The physiological relevance of JNK activity in the stress-induced TJ disruption in intestinal epithelium was further confirmed by the analysis of stress-induced TJ disruption in the rat ileum in vivo. CRS in rats resulted in activation of JNK in the ileal mucosa, which was associated with reorganization of the actin cytoskeleton and redistribution of occludin and ZO-1 from the intercellular junctions. CRS-induced redistribution of occludin and ZO-1 was attenuated by SP600125 administration, indicating that JNK activity is involved in stress-induced intestinal epithelial TJ disruption in vivo. The in vivo study may involve multiple factors, including those related to indirect influences of other cells on epithelial cells. Nevertheless, the present observation made in CRS rats indicates that JNK-dependent TJ regulation exists in an in vivo condition. Further studies are needed to delineate the role of different cell types involved in the stress-induced barrier disruption.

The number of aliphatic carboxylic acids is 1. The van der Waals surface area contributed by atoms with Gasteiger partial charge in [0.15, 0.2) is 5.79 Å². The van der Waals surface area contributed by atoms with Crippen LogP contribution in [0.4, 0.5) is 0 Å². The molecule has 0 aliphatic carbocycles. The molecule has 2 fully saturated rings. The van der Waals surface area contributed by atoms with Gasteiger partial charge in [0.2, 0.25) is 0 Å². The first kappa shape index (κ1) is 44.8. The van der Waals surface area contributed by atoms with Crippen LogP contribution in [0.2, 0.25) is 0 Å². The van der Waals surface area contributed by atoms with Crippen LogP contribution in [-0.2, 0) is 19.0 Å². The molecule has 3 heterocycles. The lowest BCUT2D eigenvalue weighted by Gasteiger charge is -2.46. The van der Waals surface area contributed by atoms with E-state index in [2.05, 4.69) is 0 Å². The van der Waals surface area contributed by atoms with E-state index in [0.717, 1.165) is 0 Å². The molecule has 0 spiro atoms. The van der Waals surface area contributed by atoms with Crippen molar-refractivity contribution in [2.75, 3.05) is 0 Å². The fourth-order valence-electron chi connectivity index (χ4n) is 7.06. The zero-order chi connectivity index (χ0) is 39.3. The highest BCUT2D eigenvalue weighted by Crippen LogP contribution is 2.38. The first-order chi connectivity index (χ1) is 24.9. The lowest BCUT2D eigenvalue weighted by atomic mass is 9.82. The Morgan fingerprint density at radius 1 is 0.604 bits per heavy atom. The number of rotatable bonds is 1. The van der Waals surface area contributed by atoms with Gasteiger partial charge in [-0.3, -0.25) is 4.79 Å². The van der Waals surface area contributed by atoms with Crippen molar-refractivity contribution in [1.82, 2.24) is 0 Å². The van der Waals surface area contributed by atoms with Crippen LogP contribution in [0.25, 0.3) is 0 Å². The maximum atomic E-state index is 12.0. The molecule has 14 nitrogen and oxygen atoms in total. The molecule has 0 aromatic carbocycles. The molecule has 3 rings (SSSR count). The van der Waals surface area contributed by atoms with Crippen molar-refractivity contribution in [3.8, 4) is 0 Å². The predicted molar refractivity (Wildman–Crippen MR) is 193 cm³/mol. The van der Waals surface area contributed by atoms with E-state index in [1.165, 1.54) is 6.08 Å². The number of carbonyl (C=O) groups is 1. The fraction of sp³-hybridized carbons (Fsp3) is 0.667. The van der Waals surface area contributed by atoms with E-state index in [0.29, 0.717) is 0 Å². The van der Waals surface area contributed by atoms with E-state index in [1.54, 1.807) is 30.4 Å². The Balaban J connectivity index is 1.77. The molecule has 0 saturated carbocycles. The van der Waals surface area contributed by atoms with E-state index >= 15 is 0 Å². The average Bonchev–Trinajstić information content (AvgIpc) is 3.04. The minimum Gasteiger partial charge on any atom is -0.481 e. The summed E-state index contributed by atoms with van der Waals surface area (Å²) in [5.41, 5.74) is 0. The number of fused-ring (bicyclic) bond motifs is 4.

In conclusion, the present study shows that JNK2 plays an important role in the osmotic stress-induced TJ disruption and barrier dysfunction in the intestinal epithelium. This study raises the question of whether JNK activation induced by various other types of stress also affect the TJs of intestine, and whether JNK-mediated barrier disruption is involved in the pathogenesis of GI diseases. Further studies are required to address the effects of different isoforms of JNK in different epithelial monolayers and the mechanisms involved in JNK-induced TJ disruption.
No conflicts of interest, financial or otherwise, are declared by the author(s).
We thank Ankur Seth, Julia Hoy, and Min Liao for excellent technical assistance.
G. Samak is an overseas associate fellow of the Department of Biotechnology, Govt. of India.
- Copyright © 2010 the American Physiological Society